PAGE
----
Britain's biotechnology industry has sound roots. In the 40 years to 2003, Britons won 23 Nobel prizes for biomedical research, including the 1962 laureates awarded to Francis Crick and James Watson of Cambridge University for exposing DNA's double-helix, the discovery of which made modern biotechnology possible. Most start-ups filling biotech incubators from London to Glasgow are still spin-offs from university research laboratories or teaching hospitals. However, while it is generally agreed that the science in Britain is top notch, the sector is plagued by two great weaknesses.

The first is finance. The cost of developing new drugs has soared over the past three decades. According to the Tufts Center for the Study of Drug Development, research and development costs have risen 12-fold in inflation-adjusted terms, while the number of new "clinical entities" approved for use in the US merely doubled. Part of this is because the time it takes to get approval has risen; clinical trials in the early 1980s took an average of 30 weeks, now they take more than 70. However, most of the average cost of developing a new drug is spent on the candidates that don't make it.

This is a problem for City investors, who don't tolerate failure as well as their counterparts on Wall Street. All it takes to send shivers down fund managers' spines is for a high-profile drug to disappoint in clinical tests, as happened last month with Digoxin Immune Fab, a treatment being tested by Protherics, a London-based biotechnology company. Though the treatment for pre-eclampsia, a leading cause of death in pregnancy, did help kidney function, it failed to make much difference to blood pressure.

At least this drug made it to trial. As the credit crunch batters financial institutions, they are raising their demands of biotech companies. This has a knock-on effect. If venture capitalists can't see an exit, through flotation or a sale to a larger company, they become reluctant to invest. And many start-ups have trouble making their case. "Biotechnology 2015" warned that strong ideas were falling into an unfunded chasm between the initial grant-supported research in universities and the point at which venture capitalists could be persuaded to provide cash. Among its recommendations was a call for investment "in the 'bridge' between idea generation and commercial financing".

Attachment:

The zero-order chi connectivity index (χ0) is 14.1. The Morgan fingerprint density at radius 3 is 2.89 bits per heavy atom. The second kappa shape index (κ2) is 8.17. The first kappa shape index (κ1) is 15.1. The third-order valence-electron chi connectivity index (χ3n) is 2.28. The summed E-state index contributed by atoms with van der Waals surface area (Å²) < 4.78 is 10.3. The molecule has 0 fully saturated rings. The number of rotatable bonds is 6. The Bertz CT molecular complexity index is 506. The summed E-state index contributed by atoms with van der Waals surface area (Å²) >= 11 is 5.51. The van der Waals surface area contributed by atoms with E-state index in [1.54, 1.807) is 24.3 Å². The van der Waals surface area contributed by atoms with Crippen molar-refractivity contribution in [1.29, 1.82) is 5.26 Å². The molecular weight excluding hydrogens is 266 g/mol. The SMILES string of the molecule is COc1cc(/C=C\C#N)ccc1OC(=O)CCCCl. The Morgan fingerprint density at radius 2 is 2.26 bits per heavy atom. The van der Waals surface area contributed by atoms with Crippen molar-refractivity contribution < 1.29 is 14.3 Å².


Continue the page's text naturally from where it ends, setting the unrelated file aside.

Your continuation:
Management is the other weakness. "Commercially skilled scientists will be vital for building a successful bioscience sector," notes Biotechnology 2015. "But most doctoral level scientists do not instinctively reach out for a business education." Researchers are happier in their labs than in the boardroom, wrestling with their "burn rate" - how quickly they spend. The failure of many start-ups is not because of bad ideas, but because they simply run out of money. Tolerance of failure is important at this level too. Managers who have seen one start-up company fail will be better placed to lead a successful venture on the second or third attempt, if they're given the chance.

Sir David announced in January that he will be reviewing how Britain's biotech sector is moving towards the goals he set five years ago. He's sure to find more companies, more employees, more drugs and more revenues. But it is this growth itself that will put pressure on managers and financiers, and make American shores look even more attractive.

Paul Rodgers is a freelance science, medicine and technology journalist. He was born in Derby, the son of a science teacher, and emigrated with his family to the Canadian prairies when he was nine. He began writing for a student newspaper in Winnipeg in 1982 and had staff positions on several Canadian dailies. Despite his return to these shores 15 years ago, he still talks with a funny accent.